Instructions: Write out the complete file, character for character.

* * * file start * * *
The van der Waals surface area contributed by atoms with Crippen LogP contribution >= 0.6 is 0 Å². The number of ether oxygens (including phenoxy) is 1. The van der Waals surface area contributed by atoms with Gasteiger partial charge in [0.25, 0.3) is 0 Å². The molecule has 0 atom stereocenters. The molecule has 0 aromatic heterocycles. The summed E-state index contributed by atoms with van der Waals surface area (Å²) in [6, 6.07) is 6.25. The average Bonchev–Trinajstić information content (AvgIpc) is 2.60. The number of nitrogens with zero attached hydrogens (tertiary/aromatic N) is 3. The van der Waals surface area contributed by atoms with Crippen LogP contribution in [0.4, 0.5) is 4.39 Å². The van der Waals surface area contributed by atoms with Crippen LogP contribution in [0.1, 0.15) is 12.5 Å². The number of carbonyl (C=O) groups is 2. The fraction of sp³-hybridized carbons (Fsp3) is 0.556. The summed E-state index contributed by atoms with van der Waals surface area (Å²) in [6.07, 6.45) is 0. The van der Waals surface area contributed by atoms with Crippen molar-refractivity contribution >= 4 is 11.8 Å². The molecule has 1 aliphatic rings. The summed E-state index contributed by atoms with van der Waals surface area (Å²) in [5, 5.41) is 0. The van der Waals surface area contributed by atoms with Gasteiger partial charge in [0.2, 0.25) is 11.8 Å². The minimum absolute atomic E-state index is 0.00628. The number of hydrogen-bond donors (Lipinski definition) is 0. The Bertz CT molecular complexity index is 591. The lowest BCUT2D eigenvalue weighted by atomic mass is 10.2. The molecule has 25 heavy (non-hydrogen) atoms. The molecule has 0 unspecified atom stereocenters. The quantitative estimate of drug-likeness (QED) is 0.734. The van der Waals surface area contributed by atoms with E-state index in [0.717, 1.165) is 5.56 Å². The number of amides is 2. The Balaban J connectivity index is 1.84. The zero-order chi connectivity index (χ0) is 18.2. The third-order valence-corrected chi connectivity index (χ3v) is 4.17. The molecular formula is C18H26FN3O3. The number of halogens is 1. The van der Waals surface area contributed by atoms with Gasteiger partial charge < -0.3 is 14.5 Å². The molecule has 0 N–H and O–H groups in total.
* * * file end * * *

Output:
The van der Waals surface area contributed by atoms with Crippen LogP contribution >= 0.6 is 0 Å². The number of ether oxygens (including phenoxy) is 1. The van der Waals surface area contributed by atoms with Gasteiger partial charge in [0.25, 0.3) is 0 Å². The molecule has 0 atom stereocenters. The molecule has 0 aromatic heterocycles. The summed E-state index contributed by atoms with van der Waals surface area (Å²) in [6, 6.07) is 6.25. The average Bonchev–Trinajstić information content (AvgIpc) is 2.60. The number of nitrogens with zero attached hydrogens (tertiary/aromatic N) is 3. The van der Waals surface area contributed by atoms with Crippen LogP contribution in [0.4, 0.5) is 4.39 Å². The van der Waals surface area contributed by atoms with Crippen LogP contribution in [0.1, 0.15) is 12.5 Å². The number of carbonyl (C=O) groups is 2. The fraction of sp³-hybridized carbons (Fsp3) is 0.556. The summed E-state index contributed by atoms with van der Waals surface area (Å²) in [6.07, 6.45) is 0. The van der Waals surface area contributed by atoms with Crippen molar-refractivity contribution >= 4 is 11.8 Å². The molecule has 1 aliphatic rings. The summed E-state index contributed by atoms with van der Waals surface area (Å²) in [5, 5.41) is 0. The van der Waals surface area contributed by atoms with Gasteiger partial charge in [0.2, 0.25) is 11.8 Å². The minimum absolute atomic E-state index is 0.00628. The number of hydrogen-bond donors (Lipinski definition) is 0. The Bertz CT molecular complexity index is 591. The lowest BCUT2D eigenvalue weighted by atomic mass is 10.2. The molecule has 25 heavy (non-hydrogen) atoms. The molecule has 0 unspecified atom stereocenters. The quantitative estimate of drug-likeness (QED) is 0.734. The van der Waals surface area contributed by atoms with E-state index in [0.717, 1.165) is 5.56 Å². The number of amides is 2. The Balaban J connectivity index is 1.84. The zero-order chi connectivity index (χ0) is 18.2. The third-order valence-corrected chi connectivity index (χ3v) is 4.17. The molecular formula is C18H26FN3O3. The number of halogens is 1. The van der Waals surface area contributed by atoms with Gasteiger partial charge < -0.3 is 14.5 Å². The molecule has 0 N–H and O–H groups in total.